Family Structure and Roles

Monday, July 2, 2007

The family and home are God given and highly important institutions in The Gambia.
The family is involved from the beginning to the last days of one’s life, and this is one reason why children are still highly valued. The family comes to the help and support of its members when one plans to marry, when one’s marriage is in trouble, when one is bankrupt, jobless, sick, old, lonely, bereaved, childless, destitute, in prison, or any other problem.

People are expected to be part and parcel of the family regardless of their status and location. The breadwinners are expected to share with the extended family and must not feel too self-important so as to not associate or take advice from the family, especially the elders. But family splits and disintegration are gradually on the rise and this is partly caused by forces of modernization and globalization, such as industrialization, secular education, individualism, conflict, and abuse of privileges. Despite the pressures, Gambians still believe in family closeness and are endeavoring to keep together.

He is the head of the family, he gives advice to the family and he tries to settle disputes within the family. He may not engage in the day to day running of the compound because he might be too old for bringing food or cash for the family, but he can act as a baby sitter. He plays and takes care of kids whilst the parents are out, especially in the rainy season.
He could also represent his clan to the Alikaaloo.

Next to the grandfather, she takes care of the family affairs such as ceremonies. Grandmothers tell stories to their grandchildren and help with childcare. Sometimes they act as traditional midwives or birth attendants. They also prepare dead women for burial. They act as the female supervisors in ceremonies and communal works.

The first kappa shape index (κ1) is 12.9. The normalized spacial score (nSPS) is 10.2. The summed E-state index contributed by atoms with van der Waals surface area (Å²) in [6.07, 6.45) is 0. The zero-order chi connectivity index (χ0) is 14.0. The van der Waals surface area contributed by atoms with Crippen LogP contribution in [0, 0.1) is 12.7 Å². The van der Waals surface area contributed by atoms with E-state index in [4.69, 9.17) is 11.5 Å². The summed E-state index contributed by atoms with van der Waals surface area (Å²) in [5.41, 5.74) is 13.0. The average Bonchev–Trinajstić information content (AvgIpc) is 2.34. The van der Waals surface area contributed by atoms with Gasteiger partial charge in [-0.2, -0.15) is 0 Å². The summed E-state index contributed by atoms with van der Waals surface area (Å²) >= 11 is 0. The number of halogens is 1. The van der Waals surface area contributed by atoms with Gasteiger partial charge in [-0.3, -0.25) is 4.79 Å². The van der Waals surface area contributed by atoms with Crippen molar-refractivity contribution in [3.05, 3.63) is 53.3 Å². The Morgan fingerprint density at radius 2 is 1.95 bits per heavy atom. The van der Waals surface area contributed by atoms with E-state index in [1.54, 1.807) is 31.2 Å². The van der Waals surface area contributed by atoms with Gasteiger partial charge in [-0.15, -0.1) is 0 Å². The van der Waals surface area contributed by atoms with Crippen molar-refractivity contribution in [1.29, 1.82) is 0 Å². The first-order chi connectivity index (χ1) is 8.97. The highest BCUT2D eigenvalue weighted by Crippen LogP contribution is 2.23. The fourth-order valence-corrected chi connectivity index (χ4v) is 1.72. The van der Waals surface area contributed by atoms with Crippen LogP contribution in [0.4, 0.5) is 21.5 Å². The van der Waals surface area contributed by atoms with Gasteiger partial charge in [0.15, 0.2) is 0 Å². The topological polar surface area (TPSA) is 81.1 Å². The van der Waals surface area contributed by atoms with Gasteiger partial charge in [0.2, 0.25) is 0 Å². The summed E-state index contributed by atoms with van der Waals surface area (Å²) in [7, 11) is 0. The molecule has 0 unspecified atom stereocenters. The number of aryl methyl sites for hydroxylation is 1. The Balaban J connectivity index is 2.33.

He carries out his father’s orders. He is responsible of bringing food, building houses, repairing fences. He trains the boys how to farm and he also sends them to circumcision camps. He takes care of his parents financially and materially. He
arranges marriages for his children in consultation with his parents. In the absence of his father he acts as the head of the compound.

Next to the father, she is responsible for all the domestic chores. She guides her daughters as to how they should behave and whom they should marry. They work in the fields and vegetable gardens to help the family. They participate in ceremonies. They also train their daughters to be good wives.

They help their parents in the fields, fix fences, houses, wells, and take care of all domestic animals if there are any. They also collect firewood for cooking. When they marry, they bring their wives to live with them and help their parents and families.

They help their mothers with domestic chores, and in the fields. When they marry they leave to live with their husband’s families. They support their brothers whenever family ceremonies are held.

Uncle (Maternal)
“Gives wives” (helps arrange marriages) to their nephews. He also helps in settling family disputes. They also help their sisters with any problems with husbands when the parents are not alive.

Aunt (Paternal/Maternal)
They help in preparing ceremonies and settling disputes. They give advice to the nieces and nephews when they are married. Gives support to nieces and nephews if their parents pass away at an early age.

Uncle (Paternal) (Also called junior father)
Acts in the absence of his brother and can inherit the brother’s wives after he dies if he doesn’t want them to leave the compound. He helps the brother in bringing up the children. They act as middle-men for their brothers in terms of any problems outside of the compound.

Author: by Ebrima Colley